The risks and rewards of a low value case
More than two and a half million Jews fled Russia between 1881 and 1914. Many of the records that documented their lives in the Pale of Settlement have been destroyed by pogroms, revolution and war. This makes researching Russian-Jewish ancestry a daunting task, and one that some probate research companies shy away from. In this article, Hannah Cutts discusses a risky case that remained on the bona vacantia list for seven years.
Anna Blackwell was a woman who lived life to the full. The daughter of Russian-Jewish émigrés, she became an actress, playing alongside Michael Caine in the 1970s, and was later a restaurateur. Anna married four times but had no children. She was a widow when she died intestate.
The care home where she died kept a box of her photos, diaries and letters for seven years, in the hope that a family member would come forward. So as well as an inheritance, there was a treasure trove of family history waiting for her next of kin.
Sadly, this was a story of strong family ties over-stretched by distance. Anna’s nieces and nephews had fond memories of her, but they were scattered across four different countries and had lost touch with their aunt. They were certainly not aware that, by the laws of intestacy, they were her beneficiaries.
Anna’s estate was very modest. It first appeared on the bona vacantia list in the days when approximate values were still given. I suspect that many probate research companies blanched when they ordered her death certificate, on which her birth name, Anna Markovich, was noted.
This was a case that could easily track back to 19th century Russia, that would probably involve names with a huge number of possible variant spellings, and that was likely to cost more to solve than the finder’s fee it generated.
Anna’s estate had been on the bona vacantia list for seven years when Anglia Research picked it up. We have overseas agents with an excellent grasp of what records survive in the Pale of Settlement, so we were confident that if we required any documents they would quickly let us know if they were available.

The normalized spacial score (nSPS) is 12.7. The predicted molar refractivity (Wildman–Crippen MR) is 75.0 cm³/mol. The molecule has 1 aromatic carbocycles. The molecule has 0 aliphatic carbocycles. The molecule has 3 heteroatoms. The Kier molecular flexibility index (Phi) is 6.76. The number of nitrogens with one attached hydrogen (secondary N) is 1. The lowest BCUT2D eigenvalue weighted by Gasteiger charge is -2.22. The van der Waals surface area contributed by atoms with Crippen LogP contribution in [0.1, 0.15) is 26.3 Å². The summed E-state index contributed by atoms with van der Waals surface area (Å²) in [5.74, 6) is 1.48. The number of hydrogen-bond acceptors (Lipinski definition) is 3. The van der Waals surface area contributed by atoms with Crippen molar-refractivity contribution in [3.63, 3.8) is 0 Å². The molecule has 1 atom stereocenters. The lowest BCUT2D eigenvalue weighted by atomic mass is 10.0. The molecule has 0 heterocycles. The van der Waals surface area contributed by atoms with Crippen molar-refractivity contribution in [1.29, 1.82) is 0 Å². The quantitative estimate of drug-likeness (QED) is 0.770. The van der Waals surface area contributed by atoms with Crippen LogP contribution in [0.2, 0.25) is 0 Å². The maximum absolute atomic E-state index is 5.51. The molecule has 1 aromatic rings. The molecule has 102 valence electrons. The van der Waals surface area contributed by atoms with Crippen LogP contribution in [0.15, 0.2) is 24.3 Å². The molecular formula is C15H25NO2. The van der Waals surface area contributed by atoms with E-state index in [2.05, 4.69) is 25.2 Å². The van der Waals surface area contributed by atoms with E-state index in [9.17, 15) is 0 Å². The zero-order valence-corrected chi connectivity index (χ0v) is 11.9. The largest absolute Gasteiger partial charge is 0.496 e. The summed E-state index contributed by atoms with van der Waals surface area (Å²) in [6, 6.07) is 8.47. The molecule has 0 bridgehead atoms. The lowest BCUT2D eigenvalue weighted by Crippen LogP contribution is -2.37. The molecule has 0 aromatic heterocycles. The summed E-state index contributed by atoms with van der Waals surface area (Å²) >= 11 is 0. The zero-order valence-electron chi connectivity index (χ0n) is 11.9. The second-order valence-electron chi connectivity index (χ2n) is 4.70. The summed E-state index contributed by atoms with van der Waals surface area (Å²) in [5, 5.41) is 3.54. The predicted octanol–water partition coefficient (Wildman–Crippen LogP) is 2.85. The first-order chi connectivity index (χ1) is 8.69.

The late 19th century was a time of mass exodus from Russia. Hard on the heels of the assassination of the Czar came the notorious May Laws and a series of pogroms.
It was against this background of persecution that Anna’s parents moved to Britain shortly after their marriage at the turn of the century. By then, Spitalfields in East London was home to a large Jewish population and it was there that they settled. Her father became a bespoke tailor and, like many other Jewish émigrés, soon anglicised his name from Markovich to Marks.
As it turned out, very little Russian research was required. Anna’s five siblings were all born in Britain. Nevertheless, finding their birth certificates was a painstaking process. I had to consider every possible Russian and anglicised variant of both parents’ names to be sure I gathered them all.
Probate research is a risky business. When researching a bona vacantia case companies invest time and money seeking to solve it – with no guarantee that they will find the records they need to prove a beneficiary’s claim.
For Anglia Research, a key consideration is that although the value of an estate may influence whether or not we take it on, it has little effect on how we work. We don’t down tools once we’ve found our first beneficiary. Whatever the value of an estate, it has to be legally and fairly distributed, so we always endeavour to find every beneficiary – and that can involve a lot of time-consuming and costly work.
Bona vacantia cases are a collaboration between case managers, who strive to work with speed and accuracy, and management who assess and balance risk with common sense. At Anglia Research we collaborate well because our managing director is a genealogist of 35 years’ standing. He knows the risks. We take them when we can.
Fortunately, Anna’s family tree became easier to piece together as I traced her siblings forward through marriage and death certificates. And once I made contact with the next generation I could put together a case to claim the estate back from the Treasury Solicitor.
Anna’s beneficiaries were scattered across Britain, Israel, the USA and France. Those that were old enough remembered her fondly as the aunt everyone would go to when their hearts had been broken or they were in difficulties. The care home was delighted to pass on her precious mementos, so now both her estate and her letters, diaries and photos are with the people who have a connection with her. I still chat regularly on the phone with one of her cousins, now in her late 80s.
It was a risky and difficult case, involving painstaking research and fact-checking, but it was well worth doing. After all, if we hadn’t taken it on, Anna’s family would have nothing to remember her by.
(For reasons of confidentiality, names and other identifying features have been altered.)
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